In 1984, when the movies needed a young lad to ask Molly Ringwaldóin exactly the right wayóif he could borrow her underpants for ten minutes, only one young lad would do. In another picture, this young lad had already asked Chevy Chase about Wally Worldóalso in exactly the right wayóand by the time heíd arrived at this moment of truth with Ms. Ringwald, you could sense the cohesion of a cultural destiny. He was Anthony Michael Hall, and he would be ours forever.
Can I just tell you how much Iíve enjoyed this guyís work? No, he hasnít died or anything. At least I donít think he has. Wow, that would be terrible. Like one of those end-of-an-era things, except that the era isnít over. I mean, when an Ossie Davis goes, or an Arthur Miller, itís a huge loss, but it makes senseóyou knew it would come and you half-expected it. Thereís no way that time is up for Hallís generation. Okay, maybe it is for Robert Downey Jr.óyou half expect him to check out any time. Hall, though? He seems unfinished. This guy made it through the ringer of child stardom pretty well when you think about it, better than some. I mean, how many of those people would you really want to have a beer with nowadays? With Hall, thereís some humility there, some honest recognition of what life has given and taken; it reads appealingly on his face.
Anyway, put Hall behind the wheel of an old Mustang, send him into the hilly haze of San Francisco at a hundred miles an hour and you might just, I donít know, take it a little further. Yeahóheíd look good.
I think thatís why his ownership of the main character in the TV series The Dead Zoneóinjured, weary, apart, miraculously and dubiously giftedóis so total. Itís an emotionally dusky show, but look how his humour somehow makes it in there. I loved Christopher Walken in that roleóJohnny, the reluctant psychicóand sometimes I think the movie The Dead Zone is my favourite thing that he or David Cronenberg have ever done. I didnít think Iíd go for the TV version, but it caught me. Itís all about Hall. He produces it tooóIím telling you, the guyís still got some surprises in him. It may sound nuts to you, but I can imagine him ageing into some kind of American Victor Sjostrom, tapped at eighty-something to anchor some twenty-first century filmic masterpiece, the equivalent of Wild Strawberries for a generation that today is barely out of diapers. You watch.
Having rounded thirty-five, heís now starting to look a little like Steve McQueenóhave you noticed? That threw me at first but Iíve gotten used to it, and I think it actually works for him. I recently saw McQueen again in Bullitt, and I was thinking that if they go through with the (probably stupid) idea of remaking it, they should give Hall a call. McQueen on a good day had charisma like one of those Easter Island heads, you know what I mean? With those heads, what you see is pretty much what you get, but it is still hard to take your eyes off them. Anyway, put Hall behind the wheel of an old Mustang, send him into the hilly haze of San Francisco at a hundred miles an hour and you might just, I donít know, take it a little further. Yeahóheíd look good.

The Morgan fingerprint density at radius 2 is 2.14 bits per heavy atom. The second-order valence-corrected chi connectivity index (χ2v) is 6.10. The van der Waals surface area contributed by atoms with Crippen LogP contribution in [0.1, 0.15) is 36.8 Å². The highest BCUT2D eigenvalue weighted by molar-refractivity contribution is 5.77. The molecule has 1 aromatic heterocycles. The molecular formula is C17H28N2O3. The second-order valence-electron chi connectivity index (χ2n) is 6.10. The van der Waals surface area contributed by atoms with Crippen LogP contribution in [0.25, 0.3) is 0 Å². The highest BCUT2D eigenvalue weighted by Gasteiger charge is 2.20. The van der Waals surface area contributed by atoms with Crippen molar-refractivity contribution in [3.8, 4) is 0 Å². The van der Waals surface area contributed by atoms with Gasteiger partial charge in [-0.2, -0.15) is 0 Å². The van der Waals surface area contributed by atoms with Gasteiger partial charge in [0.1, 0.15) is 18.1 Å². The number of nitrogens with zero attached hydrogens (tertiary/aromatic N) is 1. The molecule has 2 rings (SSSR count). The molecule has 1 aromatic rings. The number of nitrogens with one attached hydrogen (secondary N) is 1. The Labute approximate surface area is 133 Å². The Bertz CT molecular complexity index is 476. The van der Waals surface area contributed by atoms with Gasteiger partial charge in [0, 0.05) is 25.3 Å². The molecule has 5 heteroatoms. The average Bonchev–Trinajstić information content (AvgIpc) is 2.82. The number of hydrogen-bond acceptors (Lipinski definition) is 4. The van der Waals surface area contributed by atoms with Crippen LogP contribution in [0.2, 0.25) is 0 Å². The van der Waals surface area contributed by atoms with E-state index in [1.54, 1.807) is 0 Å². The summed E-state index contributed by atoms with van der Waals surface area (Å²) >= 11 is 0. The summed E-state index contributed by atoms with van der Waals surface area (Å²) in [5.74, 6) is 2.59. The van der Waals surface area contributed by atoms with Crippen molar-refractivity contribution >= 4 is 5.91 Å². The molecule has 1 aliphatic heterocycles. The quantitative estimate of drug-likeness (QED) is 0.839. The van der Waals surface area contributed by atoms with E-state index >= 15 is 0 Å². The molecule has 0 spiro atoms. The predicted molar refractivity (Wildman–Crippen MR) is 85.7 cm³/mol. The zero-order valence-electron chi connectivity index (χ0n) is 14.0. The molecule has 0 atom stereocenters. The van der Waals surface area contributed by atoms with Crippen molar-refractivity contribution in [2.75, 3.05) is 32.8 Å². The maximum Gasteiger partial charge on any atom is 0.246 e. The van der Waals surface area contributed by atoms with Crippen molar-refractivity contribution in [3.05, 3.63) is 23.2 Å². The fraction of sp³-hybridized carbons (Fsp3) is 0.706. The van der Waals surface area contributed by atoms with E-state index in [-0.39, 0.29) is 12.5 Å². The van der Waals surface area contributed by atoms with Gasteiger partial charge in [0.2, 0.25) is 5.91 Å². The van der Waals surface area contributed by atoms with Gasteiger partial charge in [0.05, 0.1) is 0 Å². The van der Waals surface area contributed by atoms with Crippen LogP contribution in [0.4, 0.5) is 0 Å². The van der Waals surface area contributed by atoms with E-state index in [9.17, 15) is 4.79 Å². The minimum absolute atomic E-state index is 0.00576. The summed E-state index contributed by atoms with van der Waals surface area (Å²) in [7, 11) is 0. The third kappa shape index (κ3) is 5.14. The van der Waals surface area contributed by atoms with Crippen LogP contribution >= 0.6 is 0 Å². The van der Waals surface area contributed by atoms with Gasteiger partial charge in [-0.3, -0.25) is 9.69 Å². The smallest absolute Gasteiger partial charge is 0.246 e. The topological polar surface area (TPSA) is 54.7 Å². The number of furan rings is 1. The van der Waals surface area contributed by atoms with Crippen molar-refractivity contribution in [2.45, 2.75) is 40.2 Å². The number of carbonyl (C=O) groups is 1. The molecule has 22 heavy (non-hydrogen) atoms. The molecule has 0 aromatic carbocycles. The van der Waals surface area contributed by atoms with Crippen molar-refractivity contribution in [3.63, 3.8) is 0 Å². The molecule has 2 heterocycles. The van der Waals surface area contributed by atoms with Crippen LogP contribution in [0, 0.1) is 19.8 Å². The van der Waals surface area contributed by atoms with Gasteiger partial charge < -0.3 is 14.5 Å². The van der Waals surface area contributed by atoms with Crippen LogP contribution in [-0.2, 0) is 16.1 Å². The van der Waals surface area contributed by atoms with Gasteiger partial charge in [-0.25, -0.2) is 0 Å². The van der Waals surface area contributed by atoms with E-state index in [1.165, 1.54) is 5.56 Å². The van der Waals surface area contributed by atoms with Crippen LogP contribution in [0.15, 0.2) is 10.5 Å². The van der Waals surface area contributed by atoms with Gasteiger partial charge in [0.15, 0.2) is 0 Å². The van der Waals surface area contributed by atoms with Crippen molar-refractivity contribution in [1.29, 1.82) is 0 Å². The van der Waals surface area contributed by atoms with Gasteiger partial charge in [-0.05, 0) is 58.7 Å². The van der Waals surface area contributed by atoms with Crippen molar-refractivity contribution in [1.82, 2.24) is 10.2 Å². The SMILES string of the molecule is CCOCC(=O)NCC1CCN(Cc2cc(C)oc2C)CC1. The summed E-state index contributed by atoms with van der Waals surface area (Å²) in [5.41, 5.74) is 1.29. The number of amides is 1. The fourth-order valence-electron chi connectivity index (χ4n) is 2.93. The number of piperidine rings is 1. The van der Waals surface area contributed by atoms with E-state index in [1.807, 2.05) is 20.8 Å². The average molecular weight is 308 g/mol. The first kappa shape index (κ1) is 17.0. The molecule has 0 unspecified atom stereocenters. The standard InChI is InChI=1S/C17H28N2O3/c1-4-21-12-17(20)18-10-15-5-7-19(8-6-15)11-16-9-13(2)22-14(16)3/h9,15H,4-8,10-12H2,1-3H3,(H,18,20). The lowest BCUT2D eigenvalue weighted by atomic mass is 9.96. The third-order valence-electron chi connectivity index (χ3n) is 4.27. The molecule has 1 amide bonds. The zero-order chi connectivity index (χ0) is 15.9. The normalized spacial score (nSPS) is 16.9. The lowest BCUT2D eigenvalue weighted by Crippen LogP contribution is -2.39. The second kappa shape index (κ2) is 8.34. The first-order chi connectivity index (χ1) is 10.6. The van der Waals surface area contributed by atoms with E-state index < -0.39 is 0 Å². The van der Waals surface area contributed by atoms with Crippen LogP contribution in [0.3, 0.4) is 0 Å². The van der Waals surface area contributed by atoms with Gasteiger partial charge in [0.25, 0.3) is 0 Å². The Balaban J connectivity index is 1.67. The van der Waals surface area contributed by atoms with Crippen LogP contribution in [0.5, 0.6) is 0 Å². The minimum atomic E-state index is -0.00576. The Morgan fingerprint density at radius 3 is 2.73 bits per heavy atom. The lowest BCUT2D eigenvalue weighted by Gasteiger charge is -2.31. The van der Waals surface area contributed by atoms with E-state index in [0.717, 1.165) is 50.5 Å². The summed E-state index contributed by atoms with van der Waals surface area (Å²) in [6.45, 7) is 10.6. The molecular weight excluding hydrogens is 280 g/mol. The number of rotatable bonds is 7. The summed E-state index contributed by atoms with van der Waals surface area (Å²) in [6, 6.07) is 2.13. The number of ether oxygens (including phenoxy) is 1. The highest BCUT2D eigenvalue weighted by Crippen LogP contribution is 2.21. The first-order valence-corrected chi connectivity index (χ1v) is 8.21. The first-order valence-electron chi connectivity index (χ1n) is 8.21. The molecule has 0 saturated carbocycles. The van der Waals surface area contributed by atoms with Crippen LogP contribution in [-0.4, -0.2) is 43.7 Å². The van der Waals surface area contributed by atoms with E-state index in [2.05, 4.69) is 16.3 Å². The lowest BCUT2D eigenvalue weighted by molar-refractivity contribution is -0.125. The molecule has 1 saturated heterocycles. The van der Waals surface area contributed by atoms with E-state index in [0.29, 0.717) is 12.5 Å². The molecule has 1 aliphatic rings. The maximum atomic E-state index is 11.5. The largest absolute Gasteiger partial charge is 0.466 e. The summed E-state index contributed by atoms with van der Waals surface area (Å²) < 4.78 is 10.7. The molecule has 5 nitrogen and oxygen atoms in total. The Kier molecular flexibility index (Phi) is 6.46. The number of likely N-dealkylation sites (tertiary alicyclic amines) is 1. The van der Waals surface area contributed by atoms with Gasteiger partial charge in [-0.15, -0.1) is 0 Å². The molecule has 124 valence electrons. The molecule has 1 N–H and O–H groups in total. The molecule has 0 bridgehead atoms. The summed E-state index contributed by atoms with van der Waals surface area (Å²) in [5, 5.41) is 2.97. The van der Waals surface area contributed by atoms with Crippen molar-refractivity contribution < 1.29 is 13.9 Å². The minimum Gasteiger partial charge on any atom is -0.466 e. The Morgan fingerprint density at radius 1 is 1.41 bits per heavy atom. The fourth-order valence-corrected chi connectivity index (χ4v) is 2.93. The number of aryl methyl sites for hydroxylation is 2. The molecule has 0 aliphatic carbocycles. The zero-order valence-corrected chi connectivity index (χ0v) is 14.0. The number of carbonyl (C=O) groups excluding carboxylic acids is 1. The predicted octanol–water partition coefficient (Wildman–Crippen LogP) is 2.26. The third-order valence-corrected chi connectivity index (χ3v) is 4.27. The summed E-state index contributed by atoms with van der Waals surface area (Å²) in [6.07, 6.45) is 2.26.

Itís been on my mind because a while ago AMC showed Sixteen Candles which featured that geek of hisóthat movie geek which seems in hindsight to have been a prototype, never-bettered to this day. AMC used to be called American Movie Classics, in the way KFC used to be called Kentucky Fried Chicken. The fast-food franchise wanted to downplay the ìFriedî part, I guess in the same way that the movie channel, whose more recent broadcasts include films like Hard Target, wants to downplay the ìClassicsî part. Well, before too long the people who donít call Sixteen Candles a classic will be dead and those of us who grew up on it will be in charge. We should get them to air a whole series of his moviesóthey could call it AMH on AMC.
Grateful as Hall was to John Hughes, he turned down the part of Ferris Bueller. That took balls. So did complaining about Stanley Kubrickís fussiness enough to get himself canned from Full Metal Jacket, though I wish we could have seen him in that film instead of Matthew Modine.
Hall is funny, beguiling and insouciantly sincere. Is that such an achievement? It sure is, on a couple of levels. For one thing, born Michael Anthony Thomas Charles Hall in Boston, he apparently had the potential to become a serious Brahmin asshole. For another thingówell, see Weird Science again and try not to have a good time. Or, hello, The Breakfast Club? I mean, for crying out loud!
Grateful as Hall was to John Hughes, he turned down the part of Ferris Bueller. That took balls. So did complaining about Stanley Kubrickís fussiness enough to get himself canned from Full Metal Jacket, though I wish we could have seen him in that film instead of Matthew Modine. I think we lost him after Johnny Be Good and, really, A Gnome Named Gnorm couldnít have helped. Heís played Bill Gates and Def Leppard producer Mutt Lange in TV movies, and Iím going to give him those. Casting him as a kind of Henry Higgins to Will Smithís character in Six Degrees of Separation was inspired even if, like nearly everybody else in that cast, he seemed to have a rough go in tackling the movieís inert theatricality. I donít believe Iíve seen much of his year on Saturday Night LiveóI should.
You may be thinking, anybody who likes Anthony Michael Hall so much must know a thing or two about geekdom from the inside. Hey, congratulations, Sherlock. Iím not saying to lavish him with honorary Oscars or anything like thatójust a thanks and a pat on the back. Because I donít want to think about where weíd be without him.
Maisonneuve contributing editor Jonathan Kiefer writes about the arts for various publications in San Francisco, where he lives. One of his cats is named after Preston Sturges. Film Fl‚neur appears every second Friday.